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Exercise, Cholesterol and Your Healthy Heart…

Exercise, Cholesterol and Your Healthy Heart…

Ryan Shum

 

In case you have not heard, in the past month, the American College of Cardiology (ACC) and the American Heart Association (AHA) announced new guidelines for cholesterol medication prescription. The incoming guidelines will more than likely summate to significant increase of Americans being prescribed statin medication. Although these medications are classically thought to be designed to reduce your risk of future heart disease, your exercise and fitness level should not be overlooked either. Low aerobic fitness continues to be one of the best predictors for future health problems and premature cardiovascular complications. With all the recent attention on medication, here are a few interesting facts and reminders as to how exercise keeps improves your body’s management of cholesterol and keeps your heart healthy!

  • Exercise helps to maintain or lose body weight. Being overweight can be correlated to more prevalent blood levels of low density lipoprotein (LDL). This is one molecule that helps to transport cholesterol in your blood, and its elevation is thought to be linked with heart disease incidence.

  • Working out can also help enzymes remove LDL from blood and blood-vessel walls. More exercise could possibly be linked with improved capacity for your body to expel LDL.

  • Turning it up a notch in both pack and 1-on-1 workouts! A study by Duke University found that more intense exercise is actually more beneficial for cholesterol lowering effect than moderate intensity. Additionally, higher-intensity exercise groups demonstrated an adaptation of increasing high density lipoprotein (HDL), which is associated as heart healthy “cardio-protective” cholesterol transport in your blood. Working out is great, and can help your heart and blood cholesterol levels, but working out hard may protect you even more. When ready to turn things up a notch, communicate that to your trainer!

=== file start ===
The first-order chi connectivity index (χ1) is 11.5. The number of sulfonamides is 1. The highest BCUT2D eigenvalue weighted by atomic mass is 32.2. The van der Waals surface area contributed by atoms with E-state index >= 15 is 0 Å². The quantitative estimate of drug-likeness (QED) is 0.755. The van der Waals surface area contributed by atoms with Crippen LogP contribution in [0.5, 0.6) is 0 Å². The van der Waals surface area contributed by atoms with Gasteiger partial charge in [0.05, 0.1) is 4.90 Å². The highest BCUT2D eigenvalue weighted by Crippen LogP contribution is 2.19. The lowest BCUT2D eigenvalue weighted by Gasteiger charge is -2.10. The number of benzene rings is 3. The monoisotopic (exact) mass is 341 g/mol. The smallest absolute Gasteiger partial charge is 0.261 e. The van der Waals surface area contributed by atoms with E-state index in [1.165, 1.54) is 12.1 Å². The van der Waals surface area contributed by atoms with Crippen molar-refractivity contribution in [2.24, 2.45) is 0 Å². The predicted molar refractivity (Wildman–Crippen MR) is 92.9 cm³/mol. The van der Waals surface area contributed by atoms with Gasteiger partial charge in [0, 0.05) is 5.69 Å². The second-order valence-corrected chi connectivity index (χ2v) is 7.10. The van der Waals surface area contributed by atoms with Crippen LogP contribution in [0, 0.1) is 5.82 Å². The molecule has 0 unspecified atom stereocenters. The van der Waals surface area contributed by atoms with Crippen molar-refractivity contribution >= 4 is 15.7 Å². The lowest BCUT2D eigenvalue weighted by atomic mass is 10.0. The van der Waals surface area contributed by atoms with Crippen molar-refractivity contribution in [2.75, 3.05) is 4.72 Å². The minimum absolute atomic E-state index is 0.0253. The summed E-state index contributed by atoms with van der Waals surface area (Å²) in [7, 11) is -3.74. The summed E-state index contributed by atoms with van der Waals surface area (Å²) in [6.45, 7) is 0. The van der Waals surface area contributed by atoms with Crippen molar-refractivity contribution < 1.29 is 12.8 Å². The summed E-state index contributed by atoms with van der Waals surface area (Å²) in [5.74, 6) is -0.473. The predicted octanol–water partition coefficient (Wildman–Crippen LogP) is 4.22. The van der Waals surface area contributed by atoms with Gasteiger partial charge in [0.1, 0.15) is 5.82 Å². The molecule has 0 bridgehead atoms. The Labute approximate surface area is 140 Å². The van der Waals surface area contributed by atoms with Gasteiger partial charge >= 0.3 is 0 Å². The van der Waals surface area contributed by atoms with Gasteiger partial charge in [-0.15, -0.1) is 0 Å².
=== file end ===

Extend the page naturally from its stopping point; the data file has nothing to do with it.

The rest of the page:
• Ladies should pick up the weights. In addition to building strength, enhancing muscle function and supporting good bone health for the long term, a study from the British Journal of Sports Medicine demonstrated a clear finding. That is, women who exercise at intensive resistance exercise programs, show a significant decrease in LDL to HDL cholesterol ratio and also a concurrent favourable effect on body fat percentage.

From modifying your exercise and work out programs or any health/fitness related questions, be sure to ask your trainer or contact our front desk at any time!